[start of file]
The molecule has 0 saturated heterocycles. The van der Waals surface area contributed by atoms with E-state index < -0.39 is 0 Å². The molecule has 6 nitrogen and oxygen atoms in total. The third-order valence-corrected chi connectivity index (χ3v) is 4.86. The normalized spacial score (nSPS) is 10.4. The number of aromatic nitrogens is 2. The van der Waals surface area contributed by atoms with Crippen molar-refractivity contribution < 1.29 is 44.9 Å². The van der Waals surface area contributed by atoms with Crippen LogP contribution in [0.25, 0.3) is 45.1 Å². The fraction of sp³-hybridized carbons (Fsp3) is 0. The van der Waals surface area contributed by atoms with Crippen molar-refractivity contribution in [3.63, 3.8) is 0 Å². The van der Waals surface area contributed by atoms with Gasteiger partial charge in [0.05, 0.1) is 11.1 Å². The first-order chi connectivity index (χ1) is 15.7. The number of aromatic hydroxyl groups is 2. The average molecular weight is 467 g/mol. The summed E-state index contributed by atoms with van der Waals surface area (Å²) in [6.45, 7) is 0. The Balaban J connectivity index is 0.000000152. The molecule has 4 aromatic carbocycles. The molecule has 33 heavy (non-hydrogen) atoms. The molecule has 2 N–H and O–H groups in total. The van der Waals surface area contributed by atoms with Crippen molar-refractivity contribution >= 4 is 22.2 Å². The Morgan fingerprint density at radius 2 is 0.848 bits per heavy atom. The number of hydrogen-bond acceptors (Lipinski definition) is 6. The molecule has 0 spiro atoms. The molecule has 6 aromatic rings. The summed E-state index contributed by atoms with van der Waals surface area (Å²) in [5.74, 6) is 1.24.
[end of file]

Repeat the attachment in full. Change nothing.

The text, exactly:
The molecule has 0 saturated heterocycles. The van der Waals surface area contributed by atoms with E-state index < -0.39 is 0 Å². The molecule has 6 nitrogen and oxygen atoms in total. The third-order valence-corrected chi connectivity index (χ3v) is 4.86. The normalized spacial score (nSPS) is 10.4. The number of aromatic nitrogens is 2. The van der Waals surface area contributed by atoms with Crippen molar-refractivity contribution < 1.29 is 44.9 Å². The van der Waals surface area contributed by atoms with Crippen LogP contribution in [0.25, 0.3) is 45.1 Å². The fraction of sp³-hybridized carbons (Fsp3) is 0. The van der Waals surface area contributed by atoms with Crippen molar-refractivity contribution in [3.63, 3.8) is 0 Å². The van der Waals surface area contributed by atoms with Gasteiger partial charge in [0.05, 0.1) is 11.1 Å². The first-order chi connectivity index (χ1) is 15.7. The number of aromatic hydroxyl groups is 2. The average molecular weight is 467 g/mol. The summed E-state index contributed by atoms with van der Waals surface area (Å²) in [6.45, 7) is 0. The Balaban J connectivity index is 0.000000152. The molecule has 4 aromatic carbocycles. The molecule has 33 heavy (non-hydrogen) atoms. The molecule has 2 N–H and O–H groups in total. The van der Waals surface area contributed by atoms with Crippen molar-refractivity contribution >= 4 is 22.2 Å². The Morgan fingerprint density at radius 2 is 0.848 bits per heavy atom. The number of hydrogen-bond acceptors (Lipinski definition) is 6. The molecule has 0 spiro atoms. The molecule has 6 aromatic rings. The summed E-state index contributed by atoms with van der Waals surface area (Å²) in [5.74, 6) is 1.24.